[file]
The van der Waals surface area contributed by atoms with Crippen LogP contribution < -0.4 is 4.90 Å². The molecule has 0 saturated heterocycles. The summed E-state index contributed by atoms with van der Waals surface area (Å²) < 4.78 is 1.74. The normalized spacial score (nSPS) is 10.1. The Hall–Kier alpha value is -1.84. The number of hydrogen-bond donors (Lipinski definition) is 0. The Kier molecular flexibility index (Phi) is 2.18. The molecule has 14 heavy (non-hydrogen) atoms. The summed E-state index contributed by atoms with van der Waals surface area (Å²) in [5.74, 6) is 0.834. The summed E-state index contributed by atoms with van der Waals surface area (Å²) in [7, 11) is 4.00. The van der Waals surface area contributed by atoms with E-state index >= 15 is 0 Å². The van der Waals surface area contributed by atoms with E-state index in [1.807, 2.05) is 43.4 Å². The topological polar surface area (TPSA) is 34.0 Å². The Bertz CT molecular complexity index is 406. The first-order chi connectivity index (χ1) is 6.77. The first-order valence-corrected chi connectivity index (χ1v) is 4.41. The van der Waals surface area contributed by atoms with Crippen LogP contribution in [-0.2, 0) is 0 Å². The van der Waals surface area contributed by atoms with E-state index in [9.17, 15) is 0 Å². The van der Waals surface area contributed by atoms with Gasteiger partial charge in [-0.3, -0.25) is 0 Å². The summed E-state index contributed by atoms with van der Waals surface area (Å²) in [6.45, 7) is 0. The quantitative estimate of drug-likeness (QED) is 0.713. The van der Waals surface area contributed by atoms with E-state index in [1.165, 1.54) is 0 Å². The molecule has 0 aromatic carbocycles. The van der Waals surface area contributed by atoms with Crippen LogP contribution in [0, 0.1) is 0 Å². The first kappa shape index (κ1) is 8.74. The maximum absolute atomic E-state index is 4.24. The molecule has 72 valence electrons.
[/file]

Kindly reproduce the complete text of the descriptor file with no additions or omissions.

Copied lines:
The van der Waals surface area contributed by atoms with Crippen LogP contribution < -0.4 is 4.90 Å². The molecule has 0 saturated heterocycles. The summed E-state index contributed by atoms with van der Waals surface area (Å²) < 4.78 is 1.74. The normalized spacial score (nSPS) is 10.1. The Hall–Kier alpha value is -1.84. The number of hydrogen-bond donors (Lipinski definition) is 0. The Kier molecular flexibility index (Phi) is 2.18. The molecule has 14 heavy (non-hydrogen) atoms. The summed E-state index contributed by atoms with van der Waals surface area (Å²) in [5.74, 6) is 0.834. The summed E-state index contributed by atoms with van der Waals surface area (Å²) in [7, 11) is 4.00. The van der Waals surface area contributed by atoms with E-state index >= 15 is 0 Å². The van der Waals surface area contributed by atoms with E-state index in [1.807, 2.05) is 43.4 Å². The topological polar surface area (TPSA) is 34.0 Å². The Bertz CT molecular complexity index is 406. The first-order chi connectivity index (χ1) is 6.77. The first-order valence-corrected chi connectivity index (χ1v) is 4.41. The van der Waals surface area contributed by atoms with Crippen LogP contribution in [-0.2, 0) is 0 Å². The van der Waals surface area contributed by atoms with E-state index in [9.17, 15) is 0 Å². The van der Waals surface area contributed by atoms with Gasteiger partial charge in [-0.3, -0.25) is 0 Å². The summed E-state index contributed by atoms with van der Waals surface area (Å²) in [6.45, 7) is 0. The quantitative estimate of drug-likeness (QED) is 0.713. The van der Waals surface area contributed by atoms with E-state index in [1.165, 1.54) is 0 Å². The molecule has 0 aromatic carbocycles. The van der Waals surface area contributed by atoms with Crippen LogP contribution in [0, 0.1) is 0 Å². The first kappa shape index (κ1) is 8.74. The maximum absolute atomic E-state index is 4.24. The molecule has 72 valence electrons.